The First Computers Were People
Before the advent of modern computers, the math behind some of science's greatest achievements had to be done by hand. This laborious work wasn't done by the scientists themselves—it was done by human computers, who were often women.
Why It's Important
If you've ever wondered how people ever got along without smartphones, much less calculators, try this on for size: the scientists who calculated when Halley's Comet would return in 1757 did it with goose-quill pen and paper. When the U.S. needed an nautical almanac in the late 1800s to give navigators data on the distances of the sun, moon, and planets, a roomful of people wrote the math out by hand. Even NASA hired humans to do pencil-and-paper arithmetic in the early years. As important as this math was for all realms of discovery, prominent scientists left the tedious long division to others. Those others, most often, were women.
Though early computers were sometimes male students, according to journalist David Skinner, women had largely taken over the role by the early 20th century—so much that the terminology changed. "Respected mathematicians would blithely approximate the problem-solving horsepower of computing machines in 'girl-years' and describe a unit of machine labor as equal to one 'kilo-girl,'" Skinner writes.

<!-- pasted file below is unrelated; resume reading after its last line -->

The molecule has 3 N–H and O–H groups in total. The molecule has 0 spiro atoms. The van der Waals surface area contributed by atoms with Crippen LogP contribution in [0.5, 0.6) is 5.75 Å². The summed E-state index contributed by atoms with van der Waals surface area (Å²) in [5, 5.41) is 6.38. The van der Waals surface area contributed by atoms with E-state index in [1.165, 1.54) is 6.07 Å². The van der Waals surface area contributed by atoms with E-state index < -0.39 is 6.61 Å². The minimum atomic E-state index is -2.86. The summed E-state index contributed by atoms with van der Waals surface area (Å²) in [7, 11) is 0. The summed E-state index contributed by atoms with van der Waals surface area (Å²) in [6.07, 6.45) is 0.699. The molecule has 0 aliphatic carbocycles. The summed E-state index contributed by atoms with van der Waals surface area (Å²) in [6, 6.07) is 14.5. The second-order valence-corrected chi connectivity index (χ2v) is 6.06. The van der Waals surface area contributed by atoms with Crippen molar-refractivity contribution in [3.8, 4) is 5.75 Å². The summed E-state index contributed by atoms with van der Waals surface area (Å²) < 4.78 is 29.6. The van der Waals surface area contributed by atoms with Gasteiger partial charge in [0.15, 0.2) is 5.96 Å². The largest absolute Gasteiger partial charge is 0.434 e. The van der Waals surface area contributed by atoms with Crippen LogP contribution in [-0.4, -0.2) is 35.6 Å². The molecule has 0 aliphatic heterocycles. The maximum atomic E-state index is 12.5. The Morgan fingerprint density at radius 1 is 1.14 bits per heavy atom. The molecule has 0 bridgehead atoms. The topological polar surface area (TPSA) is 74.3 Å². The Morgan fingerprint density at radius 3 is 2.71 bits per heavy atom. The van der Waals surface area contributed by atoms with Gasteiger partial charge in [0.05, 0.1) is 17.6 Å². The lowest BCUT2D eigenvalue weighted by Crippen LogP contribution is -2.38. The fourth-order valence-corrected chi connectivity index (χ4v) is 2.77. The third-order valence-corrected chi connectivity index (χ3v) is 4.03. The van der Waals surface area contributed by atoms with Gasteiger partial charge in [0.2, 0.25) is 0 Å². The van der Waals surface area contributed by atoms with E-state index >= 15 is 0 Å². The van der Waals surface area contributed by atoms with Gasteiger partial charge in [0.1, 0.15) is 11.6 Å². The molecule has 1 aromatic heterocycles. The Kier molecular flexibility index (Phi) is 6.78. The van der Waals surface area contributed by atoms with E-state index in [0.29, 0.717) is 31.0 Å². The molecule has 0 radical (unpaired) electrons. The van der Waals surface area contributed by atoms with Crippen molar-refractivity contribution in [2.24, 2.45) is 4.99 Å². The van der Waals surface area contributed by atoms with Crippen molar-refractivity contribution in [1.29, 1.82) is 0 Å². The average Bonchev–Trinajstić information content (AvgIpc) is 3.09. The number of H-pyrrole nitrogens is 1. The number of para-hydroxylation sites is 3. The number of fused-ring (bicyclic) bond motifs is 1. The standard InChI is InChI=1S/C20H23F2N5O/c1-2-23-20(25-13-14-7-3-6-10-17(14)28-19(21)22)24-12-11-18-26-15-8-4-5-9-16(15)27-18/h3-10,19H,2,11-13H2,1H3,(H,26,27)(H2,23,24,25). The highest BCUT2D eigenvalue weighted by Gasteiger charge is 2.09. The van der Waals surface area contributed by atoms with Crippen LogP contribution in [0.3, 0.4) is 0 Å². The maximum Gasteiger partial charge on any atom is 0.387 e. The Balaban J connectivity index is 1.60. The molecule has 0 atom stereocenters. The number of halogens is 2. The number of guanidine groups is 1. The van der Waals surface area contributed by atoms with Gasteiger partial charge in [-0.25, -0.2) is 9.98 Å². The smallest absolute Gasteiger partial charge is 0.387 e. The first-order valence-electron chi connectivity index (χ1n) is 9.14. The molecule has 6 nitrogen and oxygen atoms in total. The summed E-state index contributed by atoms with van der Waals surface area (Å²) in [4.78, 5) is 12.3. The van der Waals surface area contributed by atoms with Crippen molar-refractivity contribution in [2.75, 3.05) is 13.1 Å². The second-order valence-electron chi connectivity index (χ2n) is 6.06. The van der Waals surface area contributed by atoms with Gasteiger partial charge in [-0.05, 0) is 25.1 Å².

Why This Is Relevant
Although tech today is dominated by men—Google boasts one of the highest proportions of women, at 17 percent—it's important to remember the important contributions women have made to science and technology. The trio that calculated the return of Halley's Comet in the 1750s? Among them was Nicole-Reine Lepaute, who had a scientific career in her own right. Maria Mitchell was the only woman to crunch numbers for the American nautical almanac, which she did after winning a medal for her discovery of a new comet in 1847 and before becoming an astronomy professor at Vassar College. And of course, NASA had the "Rocket Girls" and the "West Computers," the latter of which are featured in the movie Hidden Figures.
Editors' Picks: Our Favorite Videos About Human Computers